TALLAHASSEE — Florida lawmakers swiftly reached agreement Saturday on a major unfinished piece of business, pledging $396 million in state taxpayer money to shore up hospitals for the cost of treating the poor.
The Legislature's plan would draw $604 million in federal matching money to offset most of the $1.2 billion loss of federal low income pool funds in the fiscal year that begins July 1. It also would put $1 billion into raising reimbursement rates for hospitals.
The help for hospitals dominated the first day of budget talks in an upbeat Capitol, in contrast to the bickering of April that sent the regular session into a tailspin and forced the current three-week special session.
Amid the newfound camaraderie, many hometown projects appeared for the first time. The House late Saturday asked for $10 million more for unspecified space infrastructure facilities in the home county of Speaker Steve Crisafulli, R-Merritt Island.
Still unresolved is a formula to parcel out the money to safety net hospitals, including Jackson Memorial in Miami, Broward General in Fort Lauderdale, Shands in Gainesville and Jacksonville, Tampa General and All Children's Johns Hopkins Medicine in St. Petersburg, which provide the most charity care. Any distribution plan requires approval by the federal Centers for Medicare and Medicaid Services.
By using state money to offset the drop in federal low income pool money, legislators rejected an alternative proposed by Gov. Rick Scott. That would have relied on local property tax revenues to draw down federal money in six counties with hospital taxing districts, including Miami-Dade and Broward.
"We are using general revenue in our model, which is there to make sure we are keeping our system solvent and making sure we are being responsible for our hospitals as well,'' said Rep. Matt Hudson, R-Naples. "This is one that our presiding officers agreed upon and I think we'll get there."
Under Scott's plan, hospitals would collectively lose $214 million next year as the state would rely on local hospitals, counties and cities to voluntarily use $900 million of tax money to draw down $1.2 billion in federal funds through financing arrangements known as intergovernmental transfers.
With billions of dollars in spending at stake, the Capitol was packed with dozens of casually-dressed lobbyists for hospitals, colleges, universities, school districts, cities, counties and vendors holding contracts with the state.
On education, the Senate proposed a boost in public school spending by $80 million more to $19.7 billion with a projected increase of 15,000 new students next fall.
That equates to a spending increase of $207 per pupil, to $7,097 per student. That's an increase of 3 percent next year, but education will be forced to take a back seat to hospitals and health care in the new budget.
"I wish we could do more," said Sen. Don Gaetz, R-Niceville.
Even if the House agrees, that would still fall short of the record boost in school spending that Scott promised voters as a candidate for re-election last year. Scott has the power to veto the entire budget, sections of it or individual line items.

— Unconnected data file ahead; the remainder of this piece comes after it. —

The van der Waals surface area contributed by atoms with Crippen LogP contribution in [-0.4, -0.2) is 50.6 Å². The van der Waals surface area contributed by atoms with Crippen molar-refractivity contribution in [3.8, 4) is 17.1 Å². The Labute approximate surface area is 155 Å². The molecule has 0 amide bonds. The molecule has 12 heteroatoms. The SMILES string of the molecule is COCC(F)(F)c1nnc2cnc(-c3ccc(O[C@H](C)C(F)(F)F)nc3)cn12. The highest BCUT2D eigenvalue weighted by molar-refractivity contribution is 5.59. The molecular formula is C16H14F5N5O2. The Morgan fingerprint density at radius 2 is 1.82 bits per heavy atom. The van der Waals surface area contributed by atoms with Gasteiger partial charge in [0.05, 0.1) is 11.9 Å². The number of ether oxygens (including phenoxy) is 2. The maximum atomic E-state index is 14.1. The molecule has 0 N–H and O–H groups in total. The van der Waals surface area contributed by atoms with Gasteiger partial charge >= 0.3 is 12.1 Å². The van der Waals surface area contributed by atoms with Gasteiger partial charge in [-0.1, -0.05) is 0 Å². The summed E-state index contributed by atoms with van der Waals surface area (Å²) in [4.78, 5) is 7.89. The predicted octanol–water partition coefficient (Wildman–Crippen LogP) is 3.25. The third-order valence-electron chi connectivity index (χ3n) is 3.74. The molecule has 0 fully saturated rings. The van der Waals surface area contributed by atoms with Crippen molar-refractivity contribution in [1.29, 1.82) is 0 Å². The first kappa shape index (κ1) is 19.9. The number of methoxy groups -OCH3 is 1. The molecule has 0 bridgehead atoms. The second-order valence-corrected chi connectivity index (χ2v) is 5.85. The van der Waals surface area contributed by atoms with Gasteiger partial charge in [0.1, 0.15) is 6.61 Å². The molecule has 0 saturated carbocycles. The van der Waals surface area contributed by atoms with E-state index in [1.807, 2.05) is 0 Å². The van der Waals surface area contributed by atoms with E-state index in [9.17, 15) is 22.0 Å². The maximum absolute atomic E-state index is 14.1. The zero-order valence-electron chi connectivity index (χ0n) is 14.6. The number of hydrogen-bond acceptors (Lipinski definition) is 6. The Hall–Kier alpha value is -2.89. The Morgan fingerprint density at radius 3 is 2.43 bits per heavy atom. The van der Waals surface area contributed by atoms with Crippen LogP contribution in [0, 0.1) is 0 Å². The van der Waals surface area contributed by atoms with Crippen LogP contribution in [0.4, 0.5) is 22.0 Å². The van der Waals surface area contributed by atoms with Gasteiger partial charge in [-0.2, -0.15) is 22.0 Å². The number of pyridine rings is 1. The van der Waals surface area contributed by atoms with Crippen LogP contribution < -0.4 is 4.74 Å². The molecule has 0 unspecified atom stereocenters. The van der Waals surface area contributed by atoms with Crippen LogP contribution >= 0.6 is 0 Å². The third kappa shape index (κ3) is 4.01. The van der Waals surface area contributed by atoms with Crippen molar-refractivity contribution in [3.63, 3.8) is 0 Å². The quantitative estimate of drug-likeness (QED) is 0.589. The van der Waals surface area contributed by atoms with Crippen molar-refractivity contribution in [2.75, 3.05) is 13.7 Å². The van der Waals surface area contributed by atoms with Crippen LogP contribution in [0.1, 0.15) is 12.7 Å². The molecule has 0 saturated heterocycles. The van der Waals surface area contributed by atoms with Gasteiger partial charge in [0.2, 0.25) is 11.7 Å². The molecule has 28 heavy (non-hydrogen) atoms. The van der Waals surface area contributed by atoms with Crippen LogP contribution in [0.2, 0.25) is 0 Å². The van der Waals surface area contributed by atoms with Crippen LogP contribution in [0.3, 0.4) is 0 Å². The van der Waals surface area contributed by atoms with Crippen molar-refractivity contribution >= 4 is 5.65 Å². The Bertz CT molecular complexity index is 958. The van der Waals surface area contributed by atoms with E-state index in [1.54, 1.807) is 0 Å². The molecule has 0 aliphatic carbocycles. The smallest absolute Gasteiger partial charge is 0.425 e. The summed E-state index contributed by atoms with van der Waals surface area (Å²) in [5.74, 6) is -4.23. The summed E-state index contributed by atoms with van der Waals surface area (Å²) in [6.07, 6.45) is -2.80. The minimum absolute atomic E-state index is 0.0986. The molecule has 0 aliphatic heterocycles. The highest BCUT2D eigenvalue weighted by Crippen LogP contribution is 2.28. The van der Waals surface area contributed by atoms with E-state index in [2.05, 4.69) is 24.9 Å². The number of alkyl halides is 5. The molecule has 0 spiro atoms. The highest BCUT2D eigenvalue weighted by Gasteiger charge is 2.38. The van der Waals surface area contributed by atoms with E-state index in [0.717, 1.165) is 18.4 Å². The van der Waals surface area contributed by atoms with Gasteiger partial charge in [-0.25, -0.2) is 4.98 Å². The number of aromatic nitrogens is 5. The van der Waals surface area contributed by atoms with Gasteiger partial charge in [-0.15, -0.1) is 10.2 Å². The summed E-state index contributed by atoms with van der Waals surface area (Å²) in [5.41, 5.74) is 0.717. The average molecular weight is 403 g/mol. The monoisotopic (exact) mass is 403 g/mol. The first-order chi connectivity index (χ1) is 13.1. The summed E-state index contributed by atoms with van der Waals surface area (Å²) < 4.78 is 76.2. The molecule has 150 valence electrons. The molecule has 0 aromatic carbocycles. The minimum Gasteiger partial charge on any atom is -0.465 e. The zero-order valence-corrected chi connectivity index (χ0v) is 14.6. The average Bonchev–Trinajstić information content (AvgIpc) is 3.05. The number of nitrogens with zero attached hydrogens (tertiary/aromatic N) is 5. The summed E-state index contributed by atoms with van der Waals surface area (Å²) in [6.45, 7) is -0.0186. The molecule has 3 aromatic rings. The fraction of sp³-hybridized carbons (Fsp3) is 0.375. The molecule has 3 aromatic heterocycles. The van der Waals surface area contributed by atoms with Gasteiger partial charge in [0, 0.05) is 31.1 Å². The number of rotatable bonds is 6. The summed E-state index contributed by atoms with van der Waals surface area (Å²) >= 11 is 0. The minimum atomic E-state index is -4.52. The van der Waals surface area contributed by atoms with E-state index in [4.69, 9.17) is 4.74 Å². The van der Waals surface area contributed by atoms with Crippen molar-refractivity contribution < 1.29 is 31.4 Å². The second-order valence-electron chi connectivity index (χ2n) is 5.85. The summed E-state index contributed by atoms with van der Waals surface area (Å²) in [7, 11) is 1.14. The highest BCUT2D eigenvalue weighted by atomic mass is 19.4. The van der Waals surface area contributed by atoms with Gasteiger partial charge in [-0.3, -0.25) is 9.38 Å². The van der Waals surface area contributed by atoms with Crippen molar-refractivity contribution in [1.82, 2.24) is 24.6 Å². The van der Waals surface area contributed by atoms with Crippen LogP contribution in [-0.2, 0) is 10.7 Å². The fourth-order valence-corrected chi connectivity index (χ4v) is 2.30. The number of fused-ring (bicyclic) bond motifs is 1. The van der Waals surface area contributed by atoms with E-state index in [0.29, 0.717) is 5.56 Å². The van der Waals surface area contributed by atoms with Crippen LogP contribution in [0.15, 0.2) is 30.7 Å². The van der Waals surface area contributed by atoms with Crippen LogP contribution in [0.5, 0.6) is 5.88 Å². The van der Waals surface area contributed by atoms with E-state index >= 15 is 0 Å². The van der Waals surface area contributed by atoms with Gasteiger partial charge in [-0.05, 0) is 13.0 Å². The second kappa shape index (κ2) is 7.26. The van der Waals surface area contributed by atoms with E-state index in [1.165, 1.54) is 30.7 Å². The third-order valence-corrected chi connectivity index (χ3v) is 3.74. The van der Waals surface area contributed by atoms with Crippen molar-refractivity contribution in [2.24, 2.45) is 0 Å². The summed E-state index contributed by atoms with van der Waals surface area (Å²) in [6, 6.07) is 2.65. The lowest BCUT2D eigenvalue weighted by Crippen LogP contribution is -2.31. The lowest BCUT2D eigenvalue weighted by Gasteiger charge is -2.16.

No tangible progress emerged Saturday on how to implement Amendment 1, in which voters last fall directed about $757 million in existing taxes for land and water protections.
Among decisions made Saturday:
• House leaders rejected spending $84 million to purchase new police radios under an existing contract with Florida-based Harris Corp. because it would interfere with an open bid process scheduled to begin next year. The state is replacing all its law enforcement radio equipment under a 19-year plan that could cost as much as $1 billion.
• Backing the Senate, the House agreed to spend $1 million for expanding the Clearwater Marine Aquarium.
• The Senate agreed to spend $500,000 for a Tampa Bay regional law enforcement shooting range at Pasco-Hernando College, a priority of local sheriffs and police chiefs in the home county of the House budget chairman, Rep. Richard Corcoran, R-Land O'Lakes. That's far shy of the $1.9 million originally sought by Rep. Danny Burgess, R-San Antonio.
Several new initiatives appeared for the first time in the economic development budget, a magnet for hometown projects that's under the direction of Sen. Jack Latvala, R-Clearwater.
They included $1.5 million for a bike trail connecting Everglades National Park and Biscayne National Park in Miami-Dade, $200,000 for the Miami Contemporary Dance Company and $1 million for the Clearwater Marine Aquarium.
The city of Brooksville received $3 million last year for a welcome center the county has decided not to build, Latvala said, so senators want to let the county spend the money on building a local airport.
Lawmakers signaled support for spending $2 million in tax dollars, four times what the Senate proposed, on the Florida Horse Park, an equestrian center in Ocala. Rep. Dennis Baxley, R-Ocala, said the park can double as a hurricane shelter and can host other events.
"I don't care if they have Jehovah's Witnesses conventions," Baxley said. "Anything that brings people in."